See, for those who don't know, even the concept itself of a "city police department" wasn't thought of for the first time until the 1830s; and until the 20th century, such police forces remained basically exercises in amateur buffoonery, leaving it to such cash-flush, discipline-heavy, forensics-obsessed private groups as the Pinkerton detective agency whenever a person actually needed a major crime solved. And Hammett just happened to have been a Pinkerton agent for years and years in his youth; so right at the beginning of the 20th century when these city police departments did finally start getting actually competent at their jobs, and all these former Pinkerton and other agents started going into business for themselves, shifting their focus to more domestic situations like philandering spouses and purloined jewelry, Hammett just happened to be in the exact right position and have the exact right experiences to start penning a series of stories romanticizing this new freelance activity, and it was his five novels and dozens of short stories that pretty much almost single-handedly established most of the "private eye" tropes we even think of anymore when we think of the genre.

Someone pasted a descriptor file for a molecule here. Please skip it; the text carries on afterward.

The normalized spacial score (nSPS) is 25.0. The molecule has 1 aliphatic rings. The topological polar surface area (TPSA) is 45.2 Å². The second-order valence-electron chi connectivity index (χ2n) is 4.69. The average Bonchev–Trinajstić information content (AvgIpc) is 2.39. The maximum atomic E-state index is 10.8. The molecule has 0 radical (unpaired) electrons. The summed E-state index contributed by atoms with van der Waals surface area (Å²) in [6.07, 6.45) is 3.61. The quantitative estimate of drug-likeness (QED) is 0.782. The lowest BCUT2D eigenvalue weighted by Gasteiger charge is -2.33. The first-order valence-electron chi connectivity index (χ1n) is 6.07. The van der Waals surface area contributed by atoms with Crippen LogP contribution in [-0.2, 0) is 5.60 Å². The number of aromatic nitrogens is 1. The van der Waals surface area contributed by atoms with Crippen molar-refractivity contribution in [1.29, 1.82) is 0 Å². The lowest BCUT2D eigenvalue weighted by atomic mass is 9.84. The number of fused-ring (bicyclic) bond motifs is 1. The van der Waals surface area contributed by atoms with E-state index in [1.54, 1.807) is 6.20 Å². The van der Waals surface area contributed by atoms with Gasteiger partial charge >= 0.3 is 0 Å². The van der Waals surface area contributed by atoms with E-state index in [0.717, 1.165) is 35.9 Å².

I mean, yes, technically his critics are right, that Hammett's writing is overly pulpy and with overly complicated plots; but in many ways that's the entire point, that even the professor-loved Pulitzer winners of these years were adding such dramatic stylistic rebellions against Victorianism to their work, leading to the first time in the novel's history where the lowbrow and highbrow mixed so complexly that it was hard to tell them apart, which itself led both to the academic recognition of genre literature for the first time, and to the general shift in global literary dominance in those years to the United States (where this highbrow/lowbrow mixing largely took place, and became a source of endless fascination for culturally hamstrung European artists). It's the witty, fast-paced aspect of Hammett's work that is the very reason it should most be admired; and when combined with its profound effect on popular culture in general (like I said, Nick and Nora Charles eventually became the subjects of six extremely successful Hollywood movies and a 1950s television series, which then profoundly influenced nearly every other detective novel that came out in those years), plus Hammett's own tragically romantic real life (he lived for another 25 years after writing this, but medical problems exacerbated by his runaway alcoholism stopped him from finishing a single other book), is what leads me today to enthusiastically declare The Thin Man an undeniable classic that all of you should read at least once before you die.
Is it a classic? Yes
The next four books scheduled to be read:
The Shipping News, by E. Annie Proulx
Doctor Zhivago, by Boris Pasternak
Wuthering Heights, by Emily Bronte
The Mambo Kings Play Songs of Love, by Oscar Hijuelos
(And don't forget that the first 33 essays in this series are now available in book form!)